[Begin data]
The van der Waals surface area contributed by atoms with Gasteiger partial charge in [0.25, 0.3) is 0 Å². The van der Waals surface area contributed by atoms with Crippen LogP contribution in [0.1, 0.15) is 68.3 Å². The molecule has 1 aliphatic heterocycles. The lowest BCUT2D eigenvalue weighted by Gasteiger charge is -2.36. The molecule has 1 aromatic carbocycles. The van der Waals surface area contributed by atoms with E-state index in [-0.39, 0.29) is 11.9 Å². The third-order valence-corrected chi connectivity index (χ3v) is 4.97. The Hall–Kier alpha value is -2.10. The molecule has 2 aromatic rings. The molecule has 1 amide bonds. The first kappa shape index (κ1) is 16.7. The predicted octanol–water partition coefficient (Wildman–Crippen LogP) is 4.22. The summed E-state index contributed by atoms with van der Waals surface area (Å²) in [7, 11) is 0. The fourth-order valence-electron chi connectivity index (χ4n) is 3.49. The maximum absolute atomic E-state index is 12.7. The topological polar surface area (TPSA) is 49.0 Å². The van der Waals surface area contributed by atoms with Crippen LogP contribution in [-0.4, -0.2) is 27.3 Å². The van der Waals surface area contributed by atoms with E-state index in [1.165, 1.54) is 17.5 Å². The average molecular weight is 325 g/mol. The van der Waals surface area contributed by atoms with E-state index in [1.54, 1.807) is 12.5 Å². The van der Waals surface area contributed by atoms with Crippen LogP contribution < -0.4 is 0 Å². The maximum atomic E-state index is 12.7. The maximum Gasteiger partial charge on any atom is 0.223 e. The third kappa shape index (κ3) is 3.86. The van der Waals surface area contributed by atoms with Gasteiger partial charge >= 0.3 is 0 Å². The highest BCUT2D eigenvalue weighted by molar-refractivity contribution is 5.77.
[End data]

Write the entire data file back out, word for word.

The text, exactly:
The van der Waals surface area contributed by atoms with Gasteiger partial charge in [0.25, 0.3) is 0 Å². The van der Waals surface area contributed by atoms with Crippen LogP contribution in [0.1, 0.15) is 68.3 Å². The molecule has 1 aliphatic heterocycles. The lowest BCUT2D eigenvalue weighted by Gasteiger charge is -2.36. The molecule has 1 aromatic carbocycles. The van der Waals surface area contributed by atoms with E-state index in [-0.39, 0.29) is 11.9 Å². The third-order valence-corrected chi connectivity index (χ3v) is 4.97. The Hall–Kier alpha value is -2.10. The molecule has 2 aromatic rings. The molecule has 1 amide bonds. The first kappa shape index (κ1) is 16.7. The predicted octanol–water partition coefficient (Wildman–Crippen LogP) is 4.22. The summed E-state index contributed by atoms with van der Waals surface area (Å²) in [7, 11) is 0. The fourth-order valence-electron chi connectivity index (χ4n) is 3.49. The maximum absolute atomic E-state index is 12.7. The topological polar surface area (TPSA) is 49.0 Å². The van der Waals surface area contributed by atoms with Crippen LogP contribution in [-0.4, -0.2) is 27.3 Å². The van der Waals surface area contributed by atoms with E-state index in [1.165, 1.54) is 17.5 Å². The average molecular weight is 325 g/mol. The van der Waals surface area contributed by atoms with E-state index in [1.54, 1.807) is 12.5 Å². The van der Waals surface area contributed by atoms with Crippen LogP contribution < -0.4 is 0 Å². The maximum atomic E-state index is 12.7. The maximum Gasteiger partial charge on any atom is 0.223 e. The third kappa shape index (κ3) is 3.86. The van der Waals surface area contributed by atoms with Gasteiger partial charge >= 0.3 is 0 Å². The highest BCUT2D eigenvalue weighted by molar-refractivity contribution is 5.77.